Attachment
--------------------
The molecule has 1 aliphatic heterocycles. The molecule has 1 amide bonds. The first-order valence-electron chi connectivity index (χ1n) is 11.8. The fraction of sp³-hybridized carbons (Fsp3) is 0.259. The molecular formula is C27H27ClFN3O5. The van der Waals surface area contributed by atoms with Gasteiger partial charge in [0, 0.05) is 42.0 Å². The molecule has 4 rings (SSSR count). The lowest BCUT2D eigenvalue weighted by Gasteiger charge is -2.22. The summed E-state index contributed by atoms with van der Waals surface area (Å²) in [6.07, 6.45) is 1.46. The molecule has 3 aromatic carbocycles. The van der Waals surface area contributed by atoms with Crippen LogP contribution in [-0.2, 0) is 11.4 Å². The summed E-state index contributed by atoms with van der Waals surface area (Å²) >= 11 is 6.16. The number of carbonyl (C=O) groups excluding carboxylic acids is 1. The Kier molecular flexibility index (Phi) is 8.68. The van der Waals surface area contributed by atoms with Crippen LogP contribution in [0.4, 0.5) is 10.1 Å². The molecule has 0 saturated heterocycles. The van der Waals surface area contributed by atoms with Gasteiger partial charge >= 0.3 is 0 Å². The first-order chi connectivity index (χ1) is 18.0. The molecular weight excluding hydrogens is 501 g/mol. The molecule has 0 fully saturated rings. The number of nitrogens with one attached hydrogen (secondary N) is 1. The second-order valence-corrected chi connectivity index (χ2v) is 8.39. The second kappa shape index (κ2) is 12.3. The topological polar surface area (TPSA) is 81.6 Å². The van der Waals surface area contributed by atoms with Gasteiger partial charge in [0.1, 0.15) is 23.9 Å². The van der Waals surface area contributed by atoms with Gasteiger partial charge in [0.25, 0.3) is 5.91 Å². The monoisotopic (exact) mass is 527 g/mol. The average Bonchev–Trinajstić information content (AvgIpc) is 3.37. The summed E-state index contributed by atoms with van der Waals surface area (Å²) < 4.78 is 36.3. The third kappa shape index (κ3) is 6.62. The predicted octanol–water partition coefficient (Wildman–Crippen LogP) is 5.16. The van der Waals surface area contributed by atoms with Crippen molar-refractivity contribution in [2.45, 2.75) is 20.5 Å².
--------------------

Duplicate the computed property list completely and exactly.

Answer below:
The molecule has 1 aliphatic heterocycles. The molecule has 1 amide bonds. The first-order valence-electron chi connectivity index (χ1n) is 11.8. The fraction of sp³-hybridized carbons (Fsp3) is 0.259. The molecular formula is C27H27ClFN3O5. The van der Waals surface area contributed by atoms with Gasteiger partial charge in [0, 0.05) is 42.0 Å². The molecule has 4 rings (SSSR count). The lowest BCUT2D eigenvalue weighted by Gasteiger charge is -2.22. The summed E-state index contributed by atoms with van der Waals surface area (Å²) in [6.07, 6.45) is 1.46. The molecule has 3 aromatic carbocycles. The van der Waals surface area contributed by atoms with Crippen LogP contribution in [-0.2, 0) is 11.4 Å². The summed E-state index contributed by atoms with van der Waals surface area (Å²) >= 11 is 6.16. The number of carbonyl (C=O) groups excluding carboxylic acids is 1. The Kier molecular flexibility index (Phi) is 8.68. The van der Waals surface area contributed by atoms with Crippen LogP contribution in [0.4, 0.5) is 10.1 Å². The molecule has 0 saturated heterocycles. The van der Waals surface area contributed by atoms with Gasteiger partial charge >= 0.3 is 0 Å². The first-order chi connectivity index (χ1) is 18.0. The molecular weight excluding hydrogens is 501 g/mol. The molecule has 0 fully saturated rings. The number of nitrogens with one attached hydrogen (secondary N) is 1. The second-order valence-corrected chi connectivity index (χ2v) is 8.39. The second kappa shape index (κ2) is 12.3. The topological polar surface area (TPSA) is 81.6 Å². The van der Waals surface area contributed by atoms with Gasteiger partial charge in [0.1, 0.15) is 23.9 Å². The van der Waals surface area contributed by atoms with Gasteiger partial charge in [0.25, 0.3) is 5.91 Å². The monoisotopic (exact) mass is 527 g/mol. The average Bonchev–Trinajstić information content (AvgIpc) is 3.37. The summed E-state index contributed by atoms with van der Waals surface area (Å²) < 4.78 is 36.3. The third kappa shape index (κ3) is 6.62. The predicted octanol–water partition coefficient (Wildman–Crippen LogP) is 5.16. The van der Waals surface area contributed by atoms with Crippen molar-refractivity contribution in [2.45, 2.75) is 20.5 Å².